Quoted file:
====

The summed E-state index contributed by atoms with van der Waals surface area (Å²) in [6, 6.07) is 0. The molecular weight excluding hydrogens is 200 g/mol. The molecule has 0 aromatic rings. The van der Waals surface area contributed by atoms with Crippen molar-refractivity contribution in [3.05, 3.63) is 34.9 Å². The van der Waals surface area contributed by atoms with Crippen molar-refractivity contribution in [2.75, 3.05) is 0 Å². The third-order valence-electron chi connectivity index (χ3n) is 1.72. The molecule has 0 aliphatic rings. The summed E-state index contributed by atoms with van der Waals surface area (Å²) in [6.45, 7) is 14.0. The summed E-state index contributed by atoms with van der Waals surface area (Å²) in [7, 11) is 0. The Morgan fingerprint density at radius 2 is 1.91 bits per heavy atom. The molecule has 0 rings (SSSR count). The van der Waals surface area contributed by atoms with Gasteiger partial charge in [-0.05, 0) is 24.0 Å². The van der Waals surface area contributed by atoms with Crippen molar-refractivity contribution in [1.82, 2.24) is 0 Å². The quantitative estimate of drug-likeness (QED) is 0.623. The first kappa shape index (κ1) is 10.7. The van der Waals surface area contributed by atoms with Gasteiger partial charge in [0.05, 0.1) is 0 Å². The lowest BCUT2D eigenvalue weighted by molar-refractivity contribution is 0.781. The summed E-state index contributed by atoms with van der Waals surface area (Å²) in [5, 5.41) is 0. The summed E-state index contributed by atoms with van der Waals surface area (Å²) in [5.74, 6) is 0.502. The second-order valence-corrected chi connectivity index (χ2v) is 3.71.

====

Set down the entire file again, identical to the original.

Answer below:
The summed E-state index contributed by atoms with van der Waals surface area (Å²) in [6, 6.07) is 0. The molecular weight excluding hydrogens is 200 g/mol. The molecule has 0 aromatic rings. The van der Waals surface area contributed by atoms with Crippen molar-refractivity contribution in [3.05, 3.63) is 34.9 Å². The van der Waals surface area contributed by atoms with Crippen molar-refractivity contribution in [2.75, 3.05) is 0 Å². The third-order valence-electron chi connectivity index (χ3n) is 1.72. The molecule has 0 aliphatic rings. The summed E-state index contributed by atoms with van der Waals surface area (Å²) in [6.45, 7) is 14.0. The summed E-state index contributed by atoms with van der Waals surface area (Å²) in [7, 11) is 0. The Morgan fingerprint density at radius 2 is 1.91 bits per heavy atom. The molecule has 0 rings (SSSR count). The van der Waals surface area contributed by atoms with Gasteiger partial charge in [-0.05, 0) is 24.0 Å². The van der Waals surface area contributed by atoms with Crippen molar-refractivity contribution in [1.82, 2.24) is 0 Å². The quantitative estimate of drug-likeness (QED) is 0.623. The first kappa shape index (κ1) is 10.7. The van der Waals surface area contributed by atoms with Gasteiger partial charge in [0.05, 0.1) is 0 Å². The lowest BCUT2D eigenvalue weighted by molar-refractivity contribution is 0.781. The summed E-state index contributed by atoms with van der Waals surface area (Å²) in [5, 5.41) is 0. The summed E-state index contributed by atoms with van der Waals surface area (Å²) in [5.74, 6) is 0.502. The second-order valence-corrected chi connectivity index (χ2v) is 3.71.